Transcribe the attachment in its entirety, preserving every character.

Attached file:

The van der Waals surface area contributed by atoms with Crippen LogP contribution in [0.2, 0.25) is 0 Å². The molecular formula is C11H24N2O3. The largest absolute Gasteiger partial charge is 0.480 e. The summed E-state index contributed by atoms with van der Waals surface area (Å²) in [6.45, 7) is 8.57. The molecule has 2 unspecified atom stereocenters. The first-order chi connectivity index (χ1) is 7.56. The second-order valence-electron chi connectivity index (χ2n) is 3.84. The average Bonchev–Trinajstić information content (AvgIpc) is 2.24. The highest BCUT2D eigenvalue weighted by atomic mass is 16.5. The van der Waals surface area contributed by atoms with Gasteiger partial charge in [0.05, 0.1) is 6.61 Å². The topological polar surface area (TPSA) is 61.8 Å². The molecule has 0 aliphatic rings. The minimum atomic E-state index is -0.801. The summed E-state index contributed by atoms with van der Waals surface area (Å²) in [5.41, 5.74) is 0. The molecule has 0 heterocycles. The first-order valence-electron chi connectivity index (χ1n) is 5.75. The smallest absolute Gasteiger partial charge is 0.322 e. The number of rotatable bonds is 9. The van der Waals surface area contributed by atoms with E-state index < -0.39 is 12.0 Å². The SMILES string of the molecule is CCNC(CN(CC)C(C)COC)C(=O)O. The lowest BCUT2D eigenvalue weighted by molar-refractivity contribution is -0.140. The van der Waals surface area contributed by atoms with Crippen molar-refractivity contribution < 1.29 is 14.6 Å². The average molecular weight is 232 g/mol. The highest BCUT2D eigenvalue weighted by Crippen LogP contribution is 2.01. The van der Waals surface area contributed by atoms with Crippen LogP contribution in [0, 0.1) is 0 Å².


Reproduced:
The van der Waals surface area contributed by atoms with Crippen LogP contribution in [0.2, 0.25) is 0 Å². The molecular formula is C11H24N2O3. The largest absolute Gasteiger partial charge is 0.480 e. The summed E-state index contributed by atoms with van der Waals surface area (Å²) in [6.45, 7) is 8.57. The molecule has 2 unspecified atom stereocenters. The first-order chi connectivity index (χ1) is 7.56. The second-order valence-electron chi connectivity index (χ2n) is 3.84. The average Bonchev–Trinajstić information content (AvgIpc) is 2.24. The highest BCUT2D eigenvalue weighted by atomic mass is 16.5. The van der Waals surface area contributed by atoms with Gasteiger partial charge in [0.05, 0.1) is 6.61 Å². The topological polar surface area (TPSA) is 61.8 Å². The molecule has 0 aliphatic rings. The minimum atomic E-state index is -0.801. The summed E-state index contributed by atoms with van der Waals surface area (Å²) in [5.41, 5.74) is 0. The molecule has 0 heterocycles. The first-order valence-electron chi connectivity index (χ1n) is 5.75. The smallest absolute Gasteiger partial charge is 0.322 e. The number of rotatable bonds is 9. The van der Waals surface area contributed by atoms with E-state index < -0.39 is 12.0 Å². The SMILES string of the molecule is CCNC(CN(CC)C(C)COC)C(=O)O. The lowest BCUT2D eigenvalue weighted by molar-refractivity contribution is -0.140. The van der Waals surface area contributed by atoms with Crippen molar-refractivity contribution < 1.29 is 14.6 Å². The average molecular weight is 232 g/mol. The highest BCUT2D eigenvalue weighted by Crippen LogP contribution is 2.01. The van der Waals surface area contributed by atoms with Crippen LogP contribution in [0, 0.1) is 0 Å².